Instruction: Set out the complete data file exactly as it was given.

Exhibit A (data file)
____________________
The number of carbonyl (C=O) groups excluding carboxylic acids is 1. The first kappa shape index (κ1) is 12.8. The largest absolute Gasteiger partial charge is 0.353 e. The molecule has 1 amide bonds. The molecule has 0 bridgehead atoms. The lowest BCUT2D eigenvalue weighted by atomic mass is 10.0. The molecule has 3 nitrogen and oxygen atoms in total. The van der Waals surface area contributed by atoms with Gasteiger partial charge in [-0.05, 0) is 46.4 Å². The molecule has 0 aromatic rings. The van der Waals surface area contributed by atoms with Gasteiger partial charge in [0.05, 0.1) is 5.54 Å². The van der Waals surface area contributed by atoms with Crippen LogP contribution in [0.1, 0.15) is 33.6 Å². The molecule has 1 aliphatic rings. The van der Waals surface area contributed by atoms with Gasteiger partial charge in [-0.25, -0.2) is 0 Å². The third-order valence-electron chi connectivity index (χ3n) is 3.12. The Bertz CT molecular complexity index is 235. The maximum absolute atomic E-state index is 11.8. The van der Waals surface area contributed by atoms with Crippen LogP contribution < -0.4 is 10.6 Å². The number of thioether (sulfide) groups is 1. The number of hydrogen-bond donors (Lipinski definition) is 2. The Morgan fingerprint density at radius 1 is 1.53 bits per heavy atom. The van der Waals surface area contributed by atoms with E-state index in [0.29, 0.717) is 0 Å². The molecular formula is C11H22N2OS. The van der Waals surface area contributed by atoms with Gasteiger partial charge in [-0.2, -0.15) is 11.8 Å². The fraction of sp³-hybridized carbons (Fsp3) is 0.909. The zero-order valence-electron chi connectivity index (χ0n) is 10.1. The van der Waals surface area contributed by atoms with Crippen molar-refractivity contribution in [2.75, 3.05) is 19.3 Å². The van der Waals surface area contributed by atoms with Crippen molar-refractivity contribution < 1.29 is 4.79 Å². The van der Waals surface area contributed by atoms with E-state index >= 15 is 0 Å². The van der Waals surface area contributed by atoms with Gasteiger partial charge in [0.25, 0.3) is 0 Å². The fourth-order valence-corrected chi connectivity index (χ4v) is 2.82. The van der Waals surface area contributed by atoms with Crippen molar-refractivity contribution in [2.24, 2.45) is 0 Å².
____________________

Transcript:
The number of carbonyl (C=O) groups excluding carboxylic acids is 1. The first kappa shape index (κ1) is 12.8. The largest absolute Gasteiger partial charge is 0.353 e. The molecule has 1 amide bonds. The molecule has 0 bridgehead atoms. The lowest BCUT2D eigenvalue weighted by atomic mass is 10.0. The molecule has 3 nitrogen and oxygen atoms in total. The van der Waals surface area contributed by atoms with Gasteiger partial charge in [-0.05, 0) is 46.4 Å². The molecule has 0 aromatic rings. The van der Waals surface area contributed by atoms with Gasteiger partial charge in [0.05, 0.1) is 5.54 Å². The van der Waals surface area contributed by atoms with Crippen LogP contribution in [0.1, 0.15) is 33.6 Å². The molecule has 1 aliphatic rings. The van der Waals surface area contributed by atoms with Gasteiger partial charge in [-0.25, -0.2) is 0 Å². The third-order valence-electron chi connectivity index (χ3n) is 3.12. The Bertz CT molecular complexity index is 235. The maximum absolute atomic E-state index is 11.8. The van der Waals surface area contributed by atoms with Crippen LogP contribution < -0.4 is 10.6 Å². The number of thioether (sulfide) groups is 1. The number of hydrogen-bond donors (Lipinski definition) is 2. The Morgan fingerprint density at radius 1 is 1.53 bits per heavy atom. The van der Waals surface area contributed by atoms with E-state index in [0.29, 0.717) is 0 Å². The molecular formula is C11H22N2OS. The van der Waals surface area contributed by atoms with Gasteiger partial charge in [-0.2, -0.15) is 11.8 Å². The fraction of sp³-hybridized carbons (Fsp3) is 0.909. The zero-order valence-electron chi connectivity index (χ0n) is 10.1. The van der Waals surface area contributed by atoms with Crippen molar-refractivity contribution in [2.75, 3.05) is 19.3 Å². The van der Waals surface area contributed by atoms with Crippen molar-refractivity contribution < 1.29 is 4.79 Å². The van der Waals surface area contributed by atoms with E-state index >= 15 is 0 Å². The van der Waals surface area contributed by atoms with Gasteiger partial charge in [0.25, 0.3) is 0 Å². The fourth-order valence-corrected chi connectivity index (χ4v) is 2.82. The van der Waals surface area contributed by atoms with Crippen molar-refractivity contribution in [2.24, 2.45) is 0 Å².